The Cloudflare breach demonstrates the risks of cloud computing but must be understood in the broader context of cyber security
As with any new business resource, cloud computing creates both opportunities and risks. Obtaining software and storage from a central hub allows companies to lower their equipment and maintenance costs, but it also makes them dependent on the provider’s security measures. The recent Cloudflare data breach underscores the risks of cloud storage, reminding firms to be wary of whom they trust for computing:
Surmising The Spill
From mid-2016 to early 2017, the online content and security provider Cloudflare suffered a massive data breach. Due to a bug in its programming, the company hemorrhaged sensitive information from its clients and their customers. This included private messages, dating site and hotel records, password management information, and records of adult video viewings. The spill was discovered only by accident when Google employee Tavis Ormandy reported the bug.
A spill that persisted for this long would be a problem in any circumstances, but it is especially severe given the sheer amount of information that Cloudflare has access to. The company’s clients included OK Cupid, Uber, and Fitbit, each of which gathers potentially compromising data on millions of people across the globe. A study of 30 million enterprise users determined that more than 99% of firms have an employee who used a platform vulnerable to this breach.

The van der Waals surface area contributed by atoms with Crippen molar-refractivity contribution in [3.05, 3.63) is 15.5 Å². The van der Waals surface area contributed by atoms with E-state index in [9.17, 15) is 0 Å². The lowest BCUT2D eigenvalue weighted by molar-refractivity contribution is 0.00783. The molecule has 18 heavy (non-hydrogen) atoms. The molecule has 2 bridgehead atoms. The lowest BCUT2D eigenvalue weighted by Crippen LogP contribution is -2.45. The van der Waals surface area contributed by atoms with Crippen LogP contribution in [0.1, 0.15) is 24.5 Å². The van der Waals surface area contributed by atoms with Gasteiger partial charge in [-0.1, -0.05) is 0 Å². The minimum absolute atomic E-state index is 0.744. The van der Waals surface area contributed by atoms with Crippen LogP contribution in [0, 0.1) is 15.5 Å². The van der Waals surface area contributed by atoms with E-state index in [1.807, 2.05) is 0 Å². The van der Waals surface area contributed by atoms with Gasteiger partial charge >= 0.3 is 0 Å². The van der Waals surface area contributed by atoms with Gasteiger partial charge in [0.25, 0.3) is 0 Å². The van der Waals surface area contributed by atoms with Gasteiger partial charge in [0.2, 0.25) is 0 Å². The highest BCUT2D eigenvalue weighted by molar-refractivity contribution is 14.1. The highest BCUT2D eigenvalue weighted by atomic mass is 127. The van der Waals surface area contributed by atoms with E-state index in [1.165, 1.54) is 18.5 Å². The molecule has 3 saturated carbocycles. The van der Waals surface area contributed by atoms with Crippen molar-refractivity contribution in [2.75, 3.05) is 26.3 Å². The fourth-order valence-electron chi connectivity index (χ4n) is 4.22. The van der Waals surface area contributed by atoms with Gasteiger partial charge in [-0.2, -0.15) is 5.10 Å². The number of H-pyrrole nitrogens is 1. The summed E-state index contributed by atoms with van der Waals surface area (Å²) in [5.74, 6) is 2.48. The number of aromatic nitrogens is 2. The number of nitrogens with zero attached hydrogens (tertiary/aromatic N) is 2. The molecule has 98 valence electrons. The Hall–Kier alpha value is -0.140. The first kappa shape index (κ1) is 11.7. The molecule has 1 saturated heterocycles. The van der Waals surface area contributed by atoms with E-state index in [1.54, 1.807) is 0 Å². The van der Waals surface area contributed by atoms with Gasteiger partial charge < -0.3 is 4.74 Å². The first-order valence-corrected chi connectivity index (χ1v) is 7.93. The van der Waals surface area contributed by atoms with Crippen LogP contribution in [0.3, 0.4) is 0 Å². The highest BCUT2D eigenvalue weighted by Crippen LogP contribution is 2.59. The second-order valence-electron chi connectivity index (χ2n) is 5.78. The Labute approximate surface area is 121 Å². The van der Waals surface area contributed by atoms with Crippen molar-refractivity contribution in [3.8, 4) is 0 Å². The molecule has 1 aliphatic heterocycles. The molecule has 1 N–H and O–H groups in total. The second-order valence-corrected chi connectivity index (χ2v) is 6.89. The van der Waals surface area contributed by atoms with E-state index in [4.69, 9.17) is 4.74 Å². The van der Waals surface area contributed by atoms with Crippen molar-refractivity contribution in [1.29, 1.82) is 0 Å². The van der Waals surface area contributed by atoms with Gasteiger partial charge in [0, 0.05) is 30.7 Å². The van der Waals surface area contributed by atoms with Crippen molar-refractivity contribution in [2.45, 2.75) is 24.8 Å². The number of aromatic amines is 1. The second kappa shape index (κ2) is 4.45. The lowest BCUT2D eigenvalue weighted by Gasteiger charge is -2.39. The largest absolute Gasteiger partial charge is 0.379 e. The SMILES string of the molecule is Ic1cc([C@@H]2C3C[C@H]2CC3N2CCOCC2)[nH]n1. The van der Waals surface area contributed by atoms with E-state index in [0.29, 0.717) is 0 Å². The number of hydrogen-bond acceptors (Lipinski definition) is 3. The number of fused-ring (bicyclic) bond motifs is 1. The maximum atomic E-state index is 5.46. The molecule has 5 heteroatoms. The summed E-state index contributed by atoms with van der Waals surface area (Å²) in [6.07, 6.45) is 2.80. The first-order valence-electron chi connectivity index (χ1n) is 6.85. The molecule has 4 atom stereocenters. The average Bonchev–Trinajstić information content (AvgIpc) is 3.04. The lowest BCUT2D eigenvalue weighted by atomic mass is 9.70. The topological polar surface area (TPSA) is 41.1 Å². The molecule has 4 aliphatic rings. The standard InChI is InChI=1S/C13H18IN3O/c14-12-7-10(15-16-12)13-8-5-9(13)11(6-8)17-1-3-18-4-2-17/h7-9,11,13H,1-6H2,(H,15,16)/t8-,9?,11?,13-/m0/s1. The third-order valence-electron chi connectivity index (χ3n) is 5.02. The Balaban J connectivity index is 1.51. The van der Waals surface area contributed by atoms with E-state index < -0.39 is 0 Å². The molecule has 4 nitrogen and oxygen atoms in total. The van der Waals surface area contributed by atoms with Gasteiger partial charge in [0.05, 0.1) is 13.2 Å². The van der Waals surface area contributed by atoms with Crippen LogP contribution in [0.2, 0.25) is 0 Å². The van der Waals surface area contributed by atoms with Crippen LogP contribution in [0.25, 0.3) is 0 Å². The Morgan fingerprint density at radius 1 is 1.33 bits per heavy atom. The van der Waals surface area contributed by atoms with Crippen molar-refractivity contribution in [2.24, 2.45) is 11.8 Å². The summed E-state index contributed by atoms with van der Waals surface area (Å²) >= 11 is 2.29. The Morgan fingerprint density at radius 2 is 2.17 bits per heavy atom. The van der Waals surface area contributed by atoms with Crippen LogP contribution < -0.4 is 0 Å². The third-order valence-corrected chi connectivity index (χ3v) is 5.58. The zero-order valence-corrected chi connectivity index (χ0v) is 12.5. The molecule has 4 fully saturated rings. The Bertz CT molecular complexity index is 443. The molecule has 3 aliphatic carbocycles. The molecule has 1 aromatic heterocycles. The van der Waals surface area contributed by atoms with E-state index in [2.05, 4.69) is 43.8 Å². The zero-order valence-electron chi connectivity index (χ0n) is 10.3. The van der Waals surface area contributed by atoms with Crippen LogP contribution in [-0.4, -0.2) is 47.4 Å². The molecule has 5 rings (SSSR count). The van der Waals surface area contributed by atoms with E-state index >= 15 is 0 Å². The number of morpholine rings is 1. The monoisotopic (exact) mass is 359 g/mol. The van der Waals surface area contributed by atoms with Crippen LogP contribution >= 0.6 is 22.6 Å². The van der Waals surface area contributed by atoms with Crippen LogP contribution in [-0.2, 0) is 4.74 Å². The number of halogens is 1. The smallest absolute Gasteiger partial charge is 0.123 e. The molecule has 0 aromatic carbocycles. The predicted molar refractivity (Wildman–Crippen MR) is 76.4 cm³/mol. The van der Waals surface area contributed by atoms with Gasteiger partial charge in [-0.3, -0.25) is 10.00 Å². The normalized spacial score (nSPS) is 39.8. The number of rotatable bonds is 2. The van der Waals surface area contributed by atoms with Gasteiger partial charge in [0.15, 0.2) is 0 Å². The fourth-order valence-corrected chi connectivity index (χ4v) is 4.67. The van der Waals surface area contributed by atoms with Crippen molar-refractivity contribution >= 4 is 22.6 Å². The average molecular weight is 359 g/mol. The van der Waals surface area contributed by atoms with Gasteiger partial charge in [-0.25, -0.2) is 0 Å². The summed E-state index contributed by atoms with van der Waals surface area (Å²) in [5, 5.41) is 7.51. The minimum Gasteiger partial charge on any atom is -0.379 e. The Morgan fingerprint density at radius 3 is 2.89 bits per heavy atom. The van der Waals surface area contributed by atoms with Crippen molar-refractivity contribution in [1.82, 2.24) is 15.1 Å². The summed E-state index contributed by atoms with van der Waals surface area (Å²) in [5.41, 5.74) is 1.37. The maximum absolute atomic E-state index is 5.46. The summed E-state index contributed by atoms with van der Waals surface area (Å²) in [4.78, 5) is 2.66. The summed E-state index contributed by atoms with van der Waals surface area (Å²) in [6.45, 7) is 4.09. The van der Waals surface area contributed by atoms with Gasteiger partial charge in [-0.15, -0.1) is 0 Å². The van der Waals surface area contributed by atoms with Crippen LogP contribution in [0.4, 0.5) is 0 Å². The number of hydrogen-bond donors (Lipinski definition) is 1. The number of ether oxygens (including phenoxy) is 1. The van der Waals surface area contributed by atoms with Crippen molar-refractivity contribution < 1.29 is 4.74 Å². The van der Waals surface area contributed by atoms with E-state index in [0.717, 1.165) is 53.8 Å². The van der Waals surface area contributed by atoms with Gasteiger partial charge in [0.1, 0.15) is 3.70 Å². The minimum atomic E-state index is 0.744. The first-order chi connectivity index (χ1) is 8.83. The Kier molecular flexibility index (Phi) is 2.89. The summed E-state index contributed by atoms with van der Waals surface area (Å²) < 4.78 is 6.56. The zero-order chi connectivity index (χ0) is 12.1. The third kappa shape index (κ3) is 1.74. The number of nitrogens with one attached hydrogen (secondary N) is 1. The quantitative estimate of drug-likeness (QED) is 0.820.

Risks & Rewards
As severe as this spill is, it is important to understand it within the broader context of cyber security in cloud computing. Using the cloud is not inherently riskier than relying on your own equipment, but it does present several security tradeoffs, including:
- Centralization– Cloud companies store all of their customers’ data in a single location, allowing them to coordinate a more consistent, effective defense. Having so much data in one place, however, presents a more attractive target for hackers, increasing the number of attempted attacks. It also makes an attack more devastating if it does succeed.
- Expertise– Because they focus specifically on data storage, cloud computing companies can hire staff trained specifically in cyber security. They can also focus a greater portion of their efforts on security, making them more likely to succeed. Such experts, however, can themselves try to steal data and know how to cover their tracks if they do.
- Transfers– With cloud computing, whenever you want to upload or access data, you must transfer it over the Internet. This provides greater opportunities for hackers to steal or interfere with data outside of its traditional storage spaces, though cloud providers can keep this risk to a minimum through encryption.
Ultimately, the safety of cloud computing depends on the company providing it. Responsible firms regularly review their programming for bugs, vet their employees, update their security software and passwords, and educate their clients on how to prevent attacks. The more committed your provider is to these measures, the safer it is to use the cloud.